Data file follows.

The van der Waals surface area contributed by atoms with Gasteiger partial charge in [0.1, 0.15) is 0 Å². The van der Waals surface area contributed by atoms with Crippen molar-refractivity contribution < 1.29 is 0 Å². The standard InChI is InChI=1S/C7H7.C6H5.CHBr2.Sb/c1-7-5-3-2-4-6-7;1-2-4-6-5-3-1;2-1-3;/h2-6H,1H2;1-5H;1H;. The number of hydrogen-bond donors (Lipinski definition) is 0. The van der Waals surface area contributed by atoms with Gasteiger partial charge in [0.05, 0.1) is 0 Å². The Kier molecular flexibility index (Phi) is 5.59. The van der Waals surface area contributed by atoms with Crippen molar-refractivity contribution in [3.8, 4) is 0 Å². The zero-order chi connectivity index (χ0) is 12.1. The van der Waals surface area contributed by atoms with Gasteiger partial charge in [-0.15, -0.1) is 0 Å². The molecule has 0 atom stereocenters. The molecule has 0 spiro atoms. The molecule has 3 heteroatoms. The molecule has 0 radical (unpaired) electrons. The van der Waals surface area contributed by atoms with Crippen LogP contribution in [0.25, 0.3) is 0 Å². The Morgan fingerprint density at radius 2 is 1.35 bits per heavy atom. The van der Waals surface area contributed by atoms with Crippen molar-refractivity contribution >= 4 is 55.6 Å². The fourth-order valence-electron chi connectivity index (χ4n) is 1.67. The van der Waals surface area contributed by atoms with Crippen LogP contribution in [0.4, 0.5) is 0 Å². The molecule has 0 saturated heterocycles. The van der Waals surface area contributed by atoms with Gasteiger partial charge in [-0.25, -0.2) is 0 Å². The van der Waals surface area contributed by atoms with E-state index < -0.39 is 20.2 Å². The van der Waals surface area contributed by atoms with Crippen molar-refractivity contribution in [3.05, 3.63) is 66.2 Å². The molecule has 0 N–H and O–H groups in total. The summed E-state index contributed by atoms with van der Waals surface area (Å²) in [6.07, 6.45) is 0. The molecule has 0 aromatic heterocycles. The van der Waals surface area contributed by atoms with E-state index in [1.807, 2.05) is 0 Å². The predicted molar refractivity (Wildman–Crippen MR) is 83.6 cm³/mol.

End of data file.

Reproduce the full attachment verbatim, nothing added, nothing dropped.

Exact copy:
The van der Waals surface area contributed by atoms with Gasteiger partial charge in [0.1, 0.15) is 0 Å². The van der Waals surface area contributed by atoms with Crippen molar-refractivity contribution < 1.29 is 0 Å². The standard InChI is InChI=1S/C7H7.C6H5.CHBr2.Sb/c1-7-5-3-2-4-6-7;1-2-4-6-5-3-1;2-1-3;/h2-6H,1H2;1-5H;1H;. The number of hydrogen-bond donors (Lipinski definition) is 0. The van der Waals surface area contributed by atoms with Gasteiger partial charge in [0.05, 0.1) is 0 Å². The Kier molecular flexibility index (Phi) is 5.59. The van der Waals surface area contributed by atoms with Crippen molar-refractivity contribution in [3.8, 4) is 0 Å². The zero-order chi connectivity index (χ0) is 12.1. The van der Waals surface area contributed by atoms with Gasteiger partial charge in [-0.15, -0.1) is 0 Å². The molecule has 0 atom stereocenters. The molecule has 0 spiro atoms. The molecule has 3 heteroatoms. The molecule has 0 radical (unpaired) electrons. The van der Waals surface area contributed by atoms with Crippen LogP contribution in [0.25, 0.3) is 0 Å². The Morgan fingerprint density at radius 2 is 1.35 bits per heavy atom. The van der Waals surface area contributed by atoms with Crippen molar-refractivity contribution >= 4 is 55.6 Å². The fourth-order valence-electron chi connectivity index (χ4n) is 1.67. The van der Waals surface area contributed by atoms with Crippen LogP contribution in [0.4, 0.5) is 0 Å². The molecule has 0 saturated heterocycles. The van der Waals surface area contributed by atoms with Gasteiger partial charge in [-0.25, -0.2) is 0 Å². The van der Waals surface area contributed by atoms with E-state index < -0.39 is 20.2 Å². The van der Waals surface area contributed by atoms with Crippen molar-refractivity contribution in [3.05, 3.63) is 66.2 Å². The molecule has 0 N–H and O–H groups in total. The summed E-state index contributed by atoms with van der Waals surface area (Å²) in [6.07, 6.45) is 0. The molecule has 0 aromatic heterocycles. The van der Waals surface area contributed by atoms with E-state index in [1.807, 2.05) is 0 Å². The predicted molar refractivity (Wildman–Crippen MR) is 83.6 cm³/mol.